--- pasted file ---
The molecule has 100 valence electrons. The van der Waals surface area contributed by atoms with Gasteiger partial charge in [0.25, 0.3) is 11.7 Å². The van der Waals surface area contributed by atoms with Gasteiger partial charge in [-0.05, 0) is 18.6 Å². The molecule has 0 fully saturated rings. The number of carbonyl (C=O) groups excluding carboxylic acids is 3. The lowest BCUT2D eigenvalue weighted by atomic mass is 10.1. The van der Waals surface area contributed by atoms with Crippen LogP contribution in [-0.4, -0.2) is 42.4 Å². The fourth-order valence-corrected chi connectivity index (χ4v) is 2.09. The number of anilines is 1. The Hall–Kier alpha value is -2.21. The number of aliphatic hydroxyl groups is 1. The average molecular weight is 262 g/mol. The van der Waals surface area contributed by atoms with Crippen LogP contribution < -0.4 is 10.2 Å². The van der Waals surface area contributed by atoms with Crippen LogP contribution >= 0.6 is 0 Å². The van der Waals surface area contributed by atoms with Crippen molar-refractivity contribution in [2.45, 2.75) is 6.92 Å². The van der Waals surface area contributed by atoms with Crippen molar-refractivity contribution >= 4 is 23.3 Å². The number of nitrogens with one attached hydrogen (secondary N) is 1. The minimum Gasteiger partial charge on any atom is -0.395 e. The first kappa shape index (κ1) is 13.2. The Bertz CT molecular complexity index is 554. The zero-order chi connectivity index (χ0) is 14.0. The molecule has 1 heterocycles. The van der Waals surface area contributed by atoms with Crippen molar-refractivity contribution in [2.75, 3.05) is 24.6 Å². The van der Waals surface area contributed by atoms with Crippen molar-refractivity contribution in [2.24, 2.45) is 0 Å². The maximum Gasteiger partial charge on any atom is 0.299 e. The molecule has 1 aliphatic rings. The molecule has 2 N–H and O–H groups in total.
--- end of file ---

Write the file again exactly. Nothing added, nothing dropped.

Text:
The molecule has 100 valence electrons. The van der Waals surface area contributed by atoms with Gasteiger partial charge in [0.25, 0.3) is 11.7 Å². The van der Waals surface area contributed by atoms with Gasteiger partial charge in [-0.05, 0) is 18.6 Å². The molecule has 0 fully saturated rings. The number of carbonyl (C=O) groups excluding carboxylic acids is 3. The lowest BCUT2D eigenvalue weighted by atomic mass is 10.1. The van der Waals surface area contributed by atoms with Crippen LogP contribution in [-0.4, -0.2) is 42.4 Å². The fourth-order valence-corrected chi connectivity index (χ4v) is 2.09. The number of anilines is 1. The Hall–Kier alpha value is -2.21. The number of aliphatic hydroxyl groups is 1. The average molecular weight is 262 g/mol. The van der Waals surface area contributed by atoms with Crippen LogP contribution < -0.4 is 10.2 Å². The van der Waals surface area contributed by atoms with Crippen LogP contribution >= 0.6 is 0 Å². The van der Waals surface area contributed by atoms with Crippen molar-refractivity contribution in [2.45, 2.75) is 6.92 Å². The van der Waals surface area contributed by atoms with Crippen molar-refractivity contribution >= 4 is 23.3 Å². The number of nitrogens with one attached hydrogen (secondary N) is 1. The minimum Gasteiger partial charge on any atom is -0.395 e. The first kappa shape index (κ1) is 13.2. The Bertz CT molecular complexity index is 554. The zero-order chi connectivity index (χ0) is 14.0. The molecule has 1 heterocycles. The van der Waals surface area contributed by atoms with Crippen molar-refractivity contribution in [2.75, 3.05) is 24.6 Å². The van der Waals surface area contributed by atoms with Crippen molar-refractivity contribution in [2.24, 2.45) is 0 Å². The maximum Gasteiger partial charge on any atom is 0.299 e. The molecule has 1 aliphatic rings. The molecule has 2 N–H and O–H groups in total.